Or think of it as a functional approach. Basically, we’re going to do the bare minimum before we start translating…and then we’ll start translating, and you’ll learn on the job.
As ever, huge props to Mark Rosenfelder, whose amazing Language Construction Kit was an enormous influence on all of us in our intermediate phases. But key word? Intermediate. For many beginner language creators, phonology, meaning the inventory of sounds in a language, is already too technical. We want to start having fun with language right away. (If you love phonology, you’re still going to be a great conlanger, but the LCK is definitely a better resource for you because Mark Rosenfelder is better than me. Read it and then come back later and see me, okay?)
The functional approach lets you get started on the fun part. Later you’ll learn how to create a consistent phonology, and you’ll do beautiful things with it. But for now, here’s an outline of a slightly different way to create your own language for your novel.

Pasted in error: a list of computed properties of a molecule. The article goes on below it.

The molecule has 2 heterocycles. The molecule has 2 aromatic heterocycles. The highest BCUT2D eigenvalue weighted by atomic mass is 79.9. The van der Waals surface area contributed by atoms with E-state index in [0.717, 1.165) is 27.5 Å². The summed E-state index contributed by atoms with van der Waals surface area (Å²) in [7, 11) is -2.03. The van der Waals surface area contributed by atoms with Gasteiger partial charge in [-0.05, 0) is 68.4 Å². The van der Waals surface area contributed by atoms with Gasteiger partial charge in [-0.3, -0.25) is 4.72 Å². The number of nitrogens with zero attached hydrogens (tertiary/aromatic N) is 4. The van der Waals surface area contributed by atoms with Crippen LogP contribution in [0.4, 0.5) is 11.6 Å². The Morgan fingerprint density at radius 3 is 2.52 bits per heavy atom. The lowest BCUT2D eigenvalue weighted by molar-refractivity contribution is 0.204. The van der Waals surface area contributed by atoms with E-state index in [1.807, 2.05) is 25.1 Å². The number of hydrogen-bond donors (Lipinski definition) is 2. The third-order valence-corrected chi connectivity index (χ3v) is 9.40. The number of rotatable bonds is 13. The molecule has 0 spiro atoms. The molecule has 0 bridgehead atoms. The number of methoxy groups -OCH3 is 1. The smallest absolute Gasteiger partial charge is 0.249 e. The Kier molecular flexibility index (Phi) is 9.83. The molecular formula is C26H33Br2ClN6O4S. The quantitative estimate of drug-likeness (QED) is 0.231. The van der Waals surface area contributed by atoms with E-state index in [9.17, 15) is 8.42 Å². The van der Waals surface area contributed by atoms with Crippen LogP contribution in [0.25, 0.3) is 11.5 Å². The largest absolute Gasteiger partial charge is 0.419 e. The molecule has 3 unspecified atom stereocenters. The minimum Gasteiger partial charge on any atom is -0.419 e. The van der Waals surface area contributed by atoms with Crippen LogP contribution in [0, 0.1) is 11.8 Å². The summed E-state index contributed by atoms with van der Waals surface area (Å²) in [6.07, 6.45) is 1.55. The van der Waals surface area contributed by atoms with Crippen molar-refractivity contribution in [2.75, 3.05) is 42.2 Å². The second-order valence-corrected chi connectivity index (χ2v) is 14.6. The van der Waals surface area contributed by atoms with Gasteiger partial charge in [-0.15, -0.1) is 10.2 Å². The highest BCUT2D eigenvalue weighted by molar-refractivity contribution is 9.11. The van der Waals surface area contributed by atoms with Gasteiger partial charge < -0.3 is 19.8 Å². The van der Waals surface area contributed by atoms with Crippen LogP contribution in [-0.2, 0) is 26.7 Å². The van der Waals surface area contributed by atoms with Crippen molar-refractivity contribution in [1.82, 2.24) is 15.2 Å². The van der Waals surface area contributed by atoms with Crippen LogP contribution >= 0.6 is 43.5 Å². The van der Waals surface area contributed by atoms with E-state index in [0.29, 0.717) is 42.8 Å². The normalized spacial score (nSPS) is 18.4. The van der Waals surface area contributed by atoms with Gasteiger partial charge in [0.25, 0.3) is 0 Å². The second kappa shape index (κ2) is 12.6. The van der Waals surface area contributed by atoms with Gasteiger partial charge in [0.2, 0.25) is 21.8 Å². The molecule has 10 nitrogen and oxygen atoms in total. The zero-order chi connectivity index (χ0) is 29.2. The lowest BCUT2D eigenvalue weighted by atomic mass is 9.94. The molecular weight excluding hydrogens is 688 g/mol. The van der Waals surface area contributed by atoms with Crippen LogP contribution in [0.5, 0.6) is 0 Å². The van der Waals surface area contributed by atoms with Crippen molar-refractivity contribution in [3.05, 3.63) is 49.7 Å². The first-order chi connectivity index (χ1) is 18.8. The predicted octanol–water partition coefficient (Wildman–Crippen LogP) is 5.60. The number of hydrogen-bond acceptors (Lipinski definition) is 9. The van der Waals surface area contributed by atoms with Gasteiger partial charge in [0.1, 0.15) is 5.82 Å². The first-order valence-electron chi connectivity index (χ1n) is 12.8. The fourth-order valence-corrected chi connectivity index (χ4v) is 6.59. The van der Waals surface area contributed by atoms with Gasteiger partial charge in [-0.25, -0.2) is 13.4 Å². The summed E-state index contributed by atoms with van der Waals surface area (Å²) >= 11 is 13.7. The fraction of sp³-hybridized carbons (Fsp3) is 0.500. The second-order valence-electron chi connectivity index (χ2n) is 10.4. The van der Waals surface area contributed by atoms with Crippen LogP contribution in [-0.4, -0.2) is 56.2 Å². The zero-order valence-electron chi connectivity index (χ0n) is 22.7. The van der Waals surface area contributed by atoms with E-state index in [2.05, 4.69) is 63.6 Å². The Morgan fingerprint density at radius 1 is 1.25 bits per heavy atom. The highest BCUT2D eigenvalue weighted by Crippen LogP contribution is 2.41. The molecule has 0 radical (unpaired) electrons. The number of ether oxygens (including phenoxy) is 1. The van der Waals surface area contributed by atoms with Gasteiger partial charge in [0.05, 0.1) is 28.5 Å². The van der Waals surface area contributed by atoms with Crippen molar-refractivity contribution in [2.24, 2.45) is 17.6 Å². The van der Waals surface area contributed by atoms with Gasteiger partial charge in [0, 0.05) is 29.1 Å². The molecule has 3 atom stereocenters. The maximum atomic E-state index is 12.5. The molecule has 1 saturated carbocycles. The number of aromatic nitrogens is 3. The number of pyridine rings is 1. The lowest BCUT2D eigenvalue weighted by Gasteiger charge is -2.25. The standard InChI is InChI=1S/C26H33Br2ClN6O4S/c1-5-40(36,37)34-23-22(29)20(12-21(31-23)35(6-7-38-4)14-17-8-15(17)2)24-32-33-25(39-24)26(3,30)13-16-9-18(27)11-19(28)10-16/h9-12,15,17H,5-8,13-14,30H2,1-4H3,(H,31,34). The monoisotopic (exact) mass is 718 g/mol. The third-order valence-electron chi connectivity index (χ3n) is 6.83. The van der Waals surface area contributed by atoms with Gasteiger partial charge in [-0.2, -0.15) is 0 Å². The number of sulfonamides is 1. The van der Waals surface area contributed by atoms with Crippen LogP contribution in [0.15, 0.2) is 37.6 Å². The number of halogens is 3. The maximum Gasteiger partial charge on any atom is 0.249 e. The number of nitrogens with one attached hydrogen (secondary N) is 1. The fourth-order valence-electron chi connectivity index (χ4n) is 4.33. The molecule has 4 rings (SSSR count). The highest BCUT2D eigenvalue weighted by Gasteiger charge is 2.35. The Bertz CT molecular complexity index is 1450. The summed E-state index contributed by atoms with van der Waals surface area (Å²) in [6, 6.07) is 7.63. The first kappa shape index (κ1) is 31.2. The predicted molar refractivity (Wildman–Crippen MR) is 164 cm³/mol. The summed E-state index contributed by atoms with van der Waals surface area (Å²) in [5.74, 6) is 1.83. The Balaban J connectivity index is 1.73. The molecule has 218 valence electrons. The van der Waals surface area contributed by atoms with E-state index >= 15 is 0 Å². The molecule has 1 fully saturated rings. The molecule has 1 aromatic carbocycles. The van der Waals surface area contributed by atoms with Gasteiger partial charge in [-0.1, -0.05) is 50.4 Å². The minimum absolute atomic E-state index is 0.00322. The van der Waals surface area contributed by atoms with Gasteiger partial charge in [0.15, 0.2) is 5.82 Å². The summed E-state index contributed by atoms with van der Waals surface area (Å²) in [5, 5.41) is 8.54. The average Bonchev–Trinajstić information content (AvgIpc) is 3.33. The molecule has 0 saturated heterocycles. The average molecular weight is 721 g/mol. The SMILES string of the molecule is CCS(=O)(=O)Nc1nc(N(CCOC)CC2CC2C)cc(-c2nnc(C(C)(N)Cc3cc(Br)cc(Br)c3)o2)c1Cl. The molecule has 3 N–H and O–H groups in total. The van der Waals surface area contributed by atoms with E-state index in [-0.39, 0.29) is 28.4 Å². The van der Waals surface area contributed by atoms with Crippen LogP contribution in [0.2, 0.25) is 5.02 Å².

- Figure out what languages you like the sound of.
- Research to get a feel for what words in those languages sound like.
- Decide some basic parameters of your grammar using your research.
- Start a word list.
- Find a good translation text.
Just kidding, there’s no money in this. We do it for the love of the game.
In future posts, we’ll go through each part of the outline step by step. Then we’ll talk about how to step up to the next level–once you’re comfortable with how to find the answers you’ll need. Start with some suggestions for how to pick great inspiration languages here.